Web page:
Homogenizing the Game
Looking back over the last thirty years, one has to question the real contribution the equipment boom has had on the overall health of golf. To say golf courses are stretching is an understatement.
Time to complete a round is an oft-cited reason for many quitting the game altogether (or never starting in the first place) with many newly constructed designs being pushed to a turtles pace at 7,500 yards. But what has come of the quaint 6,500 yarder built pre-1950 with all of its slopes, angles, and undulations?
Many are going under the knife, but seldom for the better. Moving tee boxes back 50-70 yards on multiple holes creates a dilemma…and space. With more space comes more tee boxes.
“Players” tees are the new moniker for the “space”. Instead of the old standard four boxes: Ladies, senior men/accomplished ladies, mens, and championship, courses are now including up to four additional boxes.
The question is: Should each player essentially have his own customized course or should he adjust his game to lay of the land and the intended architectural design? With tee boxes every 250-300 yards (today) vs. the old standard of 500-600 yards, teeing grounds are looking more like landing strips, but many see the “options” as a good thing for the game. What could be wrong with having more options? Architecturally speaking, plenty, when the old adage of using every club in the bag becomes extinct. Here’s the rub:
• Short par threes with raised, smallish greens that used to demand a well struck 9 iron are now stretched to a 6 iron…making them nearly unplayable. Certainly no fun. (See figure 1)
• Long par fours that used to demand a long drive and a high 4 iron or run-up 5 wood are now reduced by 20-30 yards inducing a vanilla 7 iron, when the green was clearly designed to accommodate a lower-spinning, strategic ground-hugging approach.
• Short par fours that used to goad players to shape their drives into smallish landing areas with delicate wedge approaches, that if not struck properly, could spin back at a players feet are pushed back to boring drives to the fattest part of the fairway and bland 8 irons. (See figure 2).
• Risk/reward par fives that used to dare players to bomb 3 wood off the deck are stretched so that the only option is a stale lay-up, followed by lob wedge. (See figure 3)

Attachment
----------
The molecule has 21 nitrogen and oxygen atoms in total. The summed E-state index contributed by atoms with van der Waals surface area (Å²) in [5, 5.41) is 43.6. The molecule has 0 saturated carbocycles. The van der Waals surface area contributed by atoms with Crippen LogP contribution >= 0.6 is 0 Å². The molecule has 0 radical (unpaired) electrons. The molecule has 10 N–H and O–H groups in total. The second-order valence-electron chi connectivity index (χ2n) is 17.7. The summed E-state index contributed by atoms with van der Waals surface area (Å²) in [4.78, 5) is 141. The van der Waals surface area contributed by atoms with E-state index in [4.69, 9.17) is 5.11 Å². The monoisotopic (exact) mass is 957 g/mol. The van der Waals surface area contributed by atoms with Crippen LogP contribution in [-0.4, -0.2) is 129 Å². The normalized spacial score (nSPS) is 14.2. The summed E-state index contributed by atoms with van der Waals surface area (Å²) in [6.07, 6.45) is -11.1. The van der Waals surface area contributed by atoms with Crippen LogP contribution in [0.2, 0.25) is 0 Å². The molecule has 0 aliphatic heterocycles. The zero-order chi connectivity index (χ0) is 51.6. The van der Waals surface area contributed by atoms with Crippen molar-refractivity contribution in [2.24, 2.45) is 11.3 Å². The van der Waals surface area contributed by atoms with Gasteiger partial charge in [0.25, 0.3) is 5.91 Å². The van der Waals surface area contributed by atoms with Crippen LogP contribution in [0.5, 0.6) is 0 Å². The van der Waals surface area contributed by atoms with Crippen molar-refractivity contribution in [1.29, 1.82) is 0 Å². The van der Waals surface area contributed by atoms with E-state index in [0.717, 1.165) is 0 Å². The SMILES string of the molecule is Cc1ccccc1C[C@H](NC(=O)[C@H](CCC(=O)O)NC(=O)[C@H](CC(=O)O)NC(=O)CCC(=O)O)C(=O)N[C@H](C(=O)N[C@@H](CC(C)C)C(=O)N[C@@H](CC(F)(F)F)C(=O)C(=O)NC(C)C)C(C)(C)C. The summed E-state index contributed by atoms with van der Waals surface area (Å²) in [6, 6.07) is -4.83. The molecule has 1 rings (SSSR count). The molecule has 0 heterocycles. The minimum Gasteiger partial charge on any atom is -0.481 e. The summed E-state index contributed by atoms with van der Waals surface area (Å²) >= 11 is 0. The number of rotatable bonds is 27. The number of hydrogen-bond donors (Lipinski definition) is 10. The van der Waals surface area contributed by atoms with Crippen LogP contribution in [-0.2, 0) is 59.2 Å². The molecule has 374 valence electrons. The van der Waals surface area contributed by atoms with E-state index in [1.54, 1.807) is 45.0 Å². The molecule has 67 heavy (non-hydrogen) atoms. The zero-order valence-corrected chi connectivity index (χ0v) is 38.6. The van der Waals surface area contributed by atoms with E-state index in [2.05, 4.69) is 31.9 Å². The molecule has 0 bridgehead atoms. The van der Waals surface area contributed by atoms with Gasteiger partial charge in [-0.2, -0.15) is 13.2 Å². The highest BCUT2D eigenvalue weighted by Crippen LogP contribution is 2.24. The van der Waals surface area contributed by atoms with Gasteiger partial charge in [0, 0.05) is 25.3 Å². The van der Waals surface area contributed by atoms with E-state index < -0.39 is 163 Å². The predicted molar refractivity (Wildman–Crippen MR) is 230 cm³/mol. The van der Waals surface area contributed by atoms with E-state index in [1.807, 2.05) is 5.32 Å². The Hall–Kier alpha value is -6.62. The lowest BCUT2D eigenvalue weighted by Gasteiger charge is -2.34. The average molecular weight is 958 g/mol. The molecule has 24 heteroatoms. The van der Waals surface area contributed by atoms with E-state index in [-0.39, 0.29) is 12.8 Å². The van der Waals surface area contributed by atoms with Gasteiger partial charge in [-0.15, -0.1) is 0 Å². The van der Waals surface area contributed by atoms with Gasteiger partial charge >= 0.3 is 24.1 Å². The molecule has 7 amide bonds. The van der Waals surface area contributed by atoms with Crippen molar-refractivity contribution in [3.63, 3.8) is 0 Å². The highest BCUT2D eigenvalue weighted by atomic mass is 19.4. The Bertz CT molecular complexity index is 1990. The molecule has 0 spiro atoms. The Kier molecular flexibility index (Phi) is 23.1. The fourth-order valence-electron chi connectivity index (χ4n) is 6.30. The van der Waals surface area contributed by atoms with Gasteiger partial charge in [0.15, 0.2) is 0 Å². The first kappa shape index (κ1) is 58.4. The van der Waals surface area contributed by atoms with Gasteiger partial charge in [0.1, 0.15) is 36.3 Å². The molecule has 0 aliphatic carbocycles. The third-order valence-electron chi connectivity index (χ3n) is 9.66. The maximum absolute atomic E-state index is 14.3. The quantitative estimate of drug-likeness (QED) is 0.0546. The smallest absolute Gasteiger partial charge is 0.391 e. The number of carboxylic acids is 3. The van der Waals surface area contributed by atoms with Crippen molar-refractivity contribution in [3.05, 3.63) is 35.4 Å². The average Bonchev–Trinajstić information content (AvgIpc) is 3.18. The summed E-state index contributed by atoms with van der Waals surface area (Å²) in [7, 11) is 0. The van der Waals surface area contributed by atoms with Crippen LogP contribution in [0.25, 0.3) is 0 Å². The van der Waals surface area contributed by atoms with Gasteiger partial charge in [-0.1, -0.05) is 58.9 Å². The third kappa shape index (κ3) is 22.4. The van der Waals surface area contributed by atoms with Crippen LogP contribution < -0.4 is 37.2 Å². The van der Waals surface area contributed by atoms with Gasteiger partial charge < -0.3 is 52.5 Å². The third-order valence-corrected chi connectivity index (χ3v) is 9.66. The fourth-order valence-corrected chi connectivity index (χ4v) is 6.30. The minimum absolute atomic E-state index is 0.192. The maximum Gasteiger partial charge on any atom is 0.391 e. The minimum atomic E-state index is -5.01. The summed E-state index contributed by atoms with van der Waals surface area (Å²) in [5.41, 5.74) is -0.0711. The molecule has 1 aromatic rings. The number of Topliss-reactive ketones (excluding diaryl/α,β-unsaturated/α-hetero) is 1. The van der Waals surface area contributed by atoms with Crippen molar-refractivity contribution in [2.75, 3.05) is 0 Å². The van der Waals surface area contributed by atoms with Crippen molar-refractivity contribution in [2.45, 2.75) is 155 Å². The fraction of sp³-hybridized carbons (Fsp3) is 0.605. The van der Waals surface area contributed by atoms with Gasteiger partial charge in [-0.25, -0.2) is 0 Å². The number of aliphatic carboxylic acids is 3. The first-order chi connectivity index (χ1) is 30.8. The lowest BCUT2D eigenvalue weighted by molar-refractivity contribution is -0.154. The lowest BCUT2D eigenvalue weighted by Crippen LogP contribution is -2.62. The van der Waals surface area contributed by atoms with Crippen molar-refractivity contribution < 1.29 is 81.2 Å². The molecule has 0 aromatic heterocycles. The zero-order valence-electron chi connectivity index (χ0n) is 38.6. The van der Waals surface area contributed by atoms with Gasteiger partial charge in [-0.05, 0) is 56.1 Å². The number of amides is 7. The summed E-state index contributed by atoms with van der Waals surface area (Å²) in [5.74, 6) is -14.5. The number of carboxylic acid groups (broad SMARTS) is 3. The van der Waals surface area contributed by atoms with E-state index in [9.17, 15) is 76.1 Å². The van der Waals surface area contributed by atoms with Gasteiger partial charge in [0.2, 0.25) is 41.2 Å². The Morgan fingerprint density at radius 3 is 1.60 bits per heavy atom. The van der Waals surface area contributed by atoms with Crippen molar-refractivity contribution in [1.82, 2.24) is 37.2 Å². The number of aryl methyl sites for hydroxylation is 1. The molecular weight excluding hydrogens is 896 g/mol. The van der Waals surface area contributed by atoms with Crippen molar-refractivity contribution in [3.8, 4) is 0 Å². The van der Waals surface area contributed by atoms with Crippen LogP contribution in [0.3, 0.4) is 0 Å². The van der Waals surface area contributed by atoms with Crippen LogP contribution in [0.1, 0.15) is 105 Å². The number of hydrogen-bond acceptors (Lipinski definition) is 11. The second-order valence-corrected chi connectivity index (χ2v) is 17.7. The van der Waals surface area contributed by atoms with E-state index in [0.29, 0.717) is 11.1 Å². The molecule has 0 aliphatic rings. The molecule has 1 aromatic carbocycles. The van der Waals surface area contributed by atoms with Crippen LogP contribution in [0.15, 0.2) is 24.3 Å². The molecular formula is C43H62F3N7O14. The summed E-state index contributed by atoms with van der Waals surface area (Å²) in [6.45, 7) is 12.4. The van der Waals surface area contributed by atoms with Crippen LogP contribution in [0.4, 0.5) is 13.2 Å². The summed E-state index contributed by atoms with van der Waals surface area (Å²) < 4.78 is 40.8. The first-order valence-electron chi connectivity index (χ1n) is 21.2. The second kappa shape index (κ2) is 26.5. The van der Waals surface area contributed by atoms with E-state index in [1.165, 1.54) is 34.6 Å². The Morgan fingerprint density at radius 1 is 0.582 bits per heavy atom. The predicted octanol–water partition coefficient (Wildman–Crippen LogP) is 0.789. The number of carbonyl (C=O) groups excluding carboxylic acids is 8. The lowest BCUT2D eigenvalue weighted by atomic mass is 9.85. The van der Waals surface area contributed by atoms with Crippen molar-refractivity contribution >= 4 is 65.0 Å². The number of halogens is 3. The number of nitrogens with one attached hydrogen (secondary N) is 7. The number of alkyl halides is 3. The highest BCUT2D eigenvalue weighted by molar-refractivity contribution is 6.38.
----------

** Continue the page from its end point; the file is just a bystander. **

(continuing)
Figure 1. Holston Hills Country Club’s benign 8th. At 148 yards from the Championship tee, many would write this off as an easy par 3. Observe carefully how the front 1/3 of the green fans from an anemic 6 yards at the front edge, to 12 yards just before the middle of the green.
The bunker complex clearly says from the tee box, “middle of the green is fine” (at 21 yards wide). But when the pinnable front is utilized at 134 yards, players think birdie, but few can pull off such a minuscule miss without catastrophe. Wouldn’t it be a shame to stretch such a beautifully strategic hole into a card and pencil one?
View from the front edge of the 6 yard wide entrance. Note the slightly raised green and the visual the bunkering creates.
Figure 2. Idle Hour Country Club’s 5th hole – Par 4. At 317 yards from the Championship tee, how can such a short hole (by today’s standards) continue to perplex? Easy. Make the player choose his path. The closer you dare, the more trouble you bring into play and the more uphill the stance. The safer you play, the flatter the lie, but the more distance you have to account for on the approach.
Plenty of fairway width makes this playable for all – a hallmark of great design. Can you imagine the character lost if this hole were extended another 40-50 yards?
How many approaches come tumbling back to the players feet when the pinnable front is employed?
Figure 3. Cherokee Country Club’s 16th is a special risk/reward Par 5. Take a look at the intimidating three wood option from the deck (shown below from approximately 240 yards out)